Without dramatic changes and a structured approach, the college graduation rate for students who have lived in foster care will remain one of the lowest in the country at 3 percent, according to a recently released study from the University of the Pacific.
The study examined seven foster youth’s experiences over a nearly three semester journey through a California community college. It concluded that there was an extreme lack of guidance for foster youth, a problem given that many youths in care are dependent on structured institutional programs.
“Simply having a dedicated person whom foster youth can go to and ask questions — something many of these young people have never had — could really make a difference to their college success,” said study co-author Melinda Westland.
Foster Youth and College: NJFC and Project MYSELF
While the issue of guidance may be a problem nationally for youth who have lived in foster care, New Jersey does provide places for these youths to go and get answers. The New Jersey Foster Care (NJFC) Scholars Program provides financial and educational assistance for eligible youth while also supplying a supportive coaching relationship through Project MYSELF.
Project MYSELF, a direct-service program run through Rutgers School of Social Work, is designed to help young adults aging out of the New Jersey foster care system improve their academic performance, complete post-secondary education and develop essential life skills and competencies.
The program provides every NJFC Scholar with a “Support Coach” who is available to help with academic issues, emotional resiliency, job-readiness and physical wellness.
While the report stated that the lack of guidance was a driving factor in the dismal college graduation rate for students who have lived in foster care, it wasn’t the only reason given. Financial struggles, computer illiteracy and a lack of understanding of the transfer process from a community college also contribute to the low graduation rate, according to the report.
Foster Youth and College: Financial Help
Money is a common concern.
According to the report, most parents provide an average of $2,200 a year to children up to age 34. Former foster youth very often can’t turn to family for financial backing. Instead, these youth have to navigate a complex financial aid system, many times alone, in hope of finding help.
However, there is help available in New Jersey.
NJFC Scholarship Associates help answer any questions eligible students may have regarding financial aid while guiding them to helpful resources. Since the NJFC Scholars Program’s inception in 2003, more than 275 scholars have confirmed their degree or certificate at accredited colleges, universities and trade/career schools.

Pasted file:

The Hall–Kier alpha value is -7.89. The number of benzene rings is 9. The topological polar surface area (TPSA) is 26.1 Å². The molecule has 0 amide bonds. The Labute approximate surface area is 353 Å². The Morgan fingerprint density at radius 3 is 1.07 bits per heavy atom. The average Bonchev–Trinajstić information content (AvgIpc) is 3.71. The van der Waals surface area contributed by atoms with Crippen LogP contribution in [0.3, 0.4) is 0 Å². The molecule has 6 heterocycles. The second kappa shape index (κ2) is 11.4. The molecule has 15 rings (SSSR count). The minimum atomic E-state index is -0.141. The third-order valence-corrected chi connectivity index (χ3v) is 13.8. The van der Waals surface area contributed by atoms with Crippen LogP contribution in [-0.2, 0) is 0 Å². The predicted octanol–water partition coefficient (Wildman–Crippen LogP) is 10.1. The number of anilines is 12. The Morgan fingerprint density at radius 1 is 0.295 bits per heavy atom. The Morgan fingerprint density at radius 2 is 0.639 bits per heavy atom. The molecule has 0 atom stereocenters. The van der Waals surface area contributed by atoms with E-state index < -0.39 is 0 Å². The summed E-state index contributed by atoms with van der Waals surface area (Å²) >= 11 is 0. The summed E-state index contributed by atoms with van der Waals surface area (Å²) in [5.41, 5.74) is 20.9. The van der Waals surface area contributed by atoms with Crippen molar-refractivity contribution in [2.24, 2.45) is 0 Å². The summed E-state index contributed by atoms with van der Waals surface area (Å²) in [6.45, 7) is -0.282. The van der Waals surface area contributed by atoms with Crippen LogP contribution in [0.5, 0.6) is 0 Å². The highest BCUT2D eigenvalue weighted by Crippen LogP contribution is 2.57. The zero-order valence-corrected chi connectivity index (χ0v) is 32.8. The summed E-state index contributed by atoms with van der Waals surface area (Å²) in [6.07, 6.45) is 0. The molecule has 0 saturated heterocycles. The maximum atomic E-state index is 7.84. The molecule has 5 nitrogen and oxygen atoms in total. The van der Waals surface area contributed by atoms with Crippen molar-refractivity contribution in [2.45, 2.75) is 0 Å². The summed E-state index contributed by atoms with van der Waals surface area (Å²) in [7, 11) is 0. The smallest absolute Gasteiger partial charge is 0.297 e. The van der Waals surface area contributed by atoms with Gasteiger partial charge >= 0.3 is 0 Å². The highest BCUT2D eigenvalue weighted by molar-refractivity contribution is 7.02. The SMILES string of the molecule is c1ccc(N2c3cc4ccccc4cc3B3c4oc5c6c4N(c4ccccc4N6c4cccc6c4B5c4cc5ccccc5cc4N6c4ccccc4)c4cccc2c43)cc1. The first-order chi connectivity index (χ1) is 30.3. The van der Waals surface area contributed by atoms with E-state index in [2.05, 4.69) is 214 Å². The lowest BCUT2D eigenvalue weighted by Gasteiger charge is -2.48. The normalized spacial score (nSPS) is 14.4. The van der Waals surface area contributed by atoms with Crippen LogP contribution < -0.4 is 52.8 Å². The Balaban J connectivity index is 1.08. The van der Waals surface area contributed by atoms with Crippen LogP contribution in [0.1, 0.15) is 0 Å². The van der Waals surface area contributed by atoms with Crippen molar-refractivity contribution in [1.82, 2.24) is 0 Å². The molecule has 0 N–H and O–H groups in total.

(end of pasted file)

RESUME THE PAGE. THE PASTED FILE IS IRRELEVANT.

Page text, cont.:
Another helpful resource for students who have lived in foster care is the Educational Opportunity Fund (EOF). The New Jersey EOF provides financial assistance and support services to students from educationally and economically disadvantaged backgrounds who attend college in the state. Grants range from $200 annually to $2,500 annually and can be used at 41 of the state’s community colleges and public and private four-year schools as long as eligibility requirements are met.
Foster Youth and College: Streamlining the Transfer Process
While financial assistance is vital to increasing the graduation rate, it’s also important for former foster youth to understand how the different processes of the educational system work, including how to transfer from community college.
“These things can be overwhelming,” said Foster and Adoptive Family Services’ Director of Scholarship Millicent Barry. “Any way students can streamline the process, the better the result.”
Barry points to a recent trend of local community colleges partnering with larger state schools as an example of streamlining the transfer process for students.
In January 2014, Rowan University partnered with Gloucester County College transforming the school to Rowan College at Gloucester County.
What this agreement means for students who attend the community college is that they will be able to pursue a bachelor’s degree in participating fields at Rowan University without having to formally apply, as long as they sign a non-binding letter of intent stating their intention to transfer to the university following their time at community college.
Rowan University has since partnered with Burlington County College to provide a similar agreement while Rutgers University and Camden County College have also struck a comparable deal.
Creating an easier transfer process could go a long in increasing the graduation rate for students who have been in foster care. According to the study, the foster youth saw “earning a four-year degree as a pathway to future stability,” but weren’t aware of how to handle the process.
Agreements such as these, as well as financial and education supports, could make the pathway to future stability a lot clearer for students who have lived in foster care.